PPR chief financial officer Jean-François Palus said at a press conference that the group had started working with banks to arrange staple financing for potential buyers of the retail division. Redcats has an enterprise value of 1.4 billion euros, or $1.7 billion at current exchange, according to Pierre Lamelin, analyst at Crédit Agricole Cheuvreux.

Recurring operating income at Redcats fell 4.5 percent to 78 million euros, or $109.4 million, in the first half, a result Pinault blamed on the poor performance of plus-size retailer Avenue, casual chic clothing brand Somewhere and La Redoute’s physical stores, which are being gradually shuttered as their leases expire.

“Stripping out these three activities, which are not among the core priorities of Redcats, recurring operating income as of end June would have been up 10 percent,” he said. Pinault added that if Somewhere did not post better sales in the second half, it would be folded back into the La Redoute marketplace rather than being run as a separate brand.

All brands in the Redcats division are under close scrutiny ahead of the sale, which PPR hopes will be completed within the next six months.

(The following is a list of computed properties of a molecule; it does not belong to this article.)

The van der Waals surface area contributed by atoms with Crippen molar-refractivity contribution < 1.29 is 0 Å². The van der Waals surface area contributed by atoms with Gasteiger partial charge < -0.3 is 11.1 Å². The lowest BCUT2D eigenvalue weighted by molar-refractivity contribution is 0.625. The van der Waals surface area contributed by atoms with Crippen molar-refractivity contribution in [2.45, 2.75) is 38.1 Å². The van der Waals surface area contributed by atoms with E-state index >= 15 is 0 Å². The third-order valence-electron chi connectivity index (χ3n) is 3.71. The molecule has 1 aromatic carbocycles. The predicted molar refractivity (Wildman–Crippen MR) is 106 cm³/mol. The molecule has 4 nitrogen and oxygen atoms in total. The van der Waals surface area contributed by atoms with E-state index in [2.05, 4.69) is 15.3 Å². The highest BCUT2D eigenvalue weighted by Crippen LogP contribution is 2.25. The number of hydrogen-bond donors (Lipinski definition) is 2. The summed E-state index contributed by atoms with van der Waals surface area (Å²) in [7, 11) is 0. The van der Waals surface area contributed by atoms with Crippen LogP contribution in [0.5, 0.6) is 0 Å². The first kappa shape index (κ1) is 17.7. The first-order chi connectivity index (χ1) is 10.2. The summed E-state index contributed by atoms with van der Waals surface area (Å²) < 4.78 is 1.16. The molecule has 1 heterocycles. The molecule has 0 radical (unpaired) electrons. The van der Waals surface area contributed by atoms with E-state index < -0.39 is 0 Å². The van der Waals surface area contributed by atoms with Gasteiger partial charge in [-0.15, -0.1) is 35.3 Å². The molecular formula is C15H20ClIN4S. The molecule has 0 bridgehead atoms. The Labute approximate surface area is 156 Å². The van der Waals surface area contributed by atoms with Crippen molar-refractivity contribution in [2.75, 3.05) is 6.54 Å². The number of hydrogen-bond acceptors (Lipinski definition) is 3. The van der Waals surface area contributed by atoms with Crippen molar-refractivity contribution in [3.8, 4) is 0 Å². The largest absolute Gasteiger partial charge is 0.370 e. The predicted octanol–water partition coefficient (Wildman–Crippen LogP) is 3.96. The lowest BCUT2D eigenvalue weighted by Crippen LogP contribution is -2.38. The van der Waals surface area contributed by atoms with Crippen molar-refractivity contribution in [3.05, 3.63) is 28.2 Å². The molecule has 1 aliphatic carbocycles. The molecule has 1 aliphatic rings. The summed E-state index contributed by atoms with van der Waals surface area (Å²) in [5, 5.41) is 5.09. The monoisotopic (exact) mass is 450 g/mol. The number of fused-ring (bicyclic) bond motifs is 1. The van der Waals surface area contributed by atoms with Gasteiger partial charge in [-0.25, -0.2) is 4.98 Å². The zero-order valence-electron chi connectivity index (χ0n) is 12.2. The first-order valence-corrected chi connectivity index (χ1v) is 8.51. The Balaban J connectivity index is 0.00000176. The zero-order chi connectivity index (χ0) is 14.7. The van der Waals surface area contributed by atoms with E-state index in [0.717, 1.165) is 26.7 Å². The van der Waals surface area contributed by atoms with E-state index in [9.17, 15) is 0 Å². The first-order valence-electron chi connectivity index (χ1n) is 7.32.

“If the process follows its course, yes, in principle, that is roughly the timetable,” Pinault said of the year-end deadline. “But there are many uncertainties. We are in an environment that could change.”

The executive said mature economies presented the greatest danger.

“The risks stem essentially from the banking system, and in particular its vulnerability with regard to sovereign debt. If a country in Europe defaulted, for example, or U.S. government debt were downgraded, that could have fairly important repercussions on global banking systems and affect growth,” he warned.

PPR is forecasting its full-year results will exceed 2010 levels after the strong growth in profits in the first six months of the current year.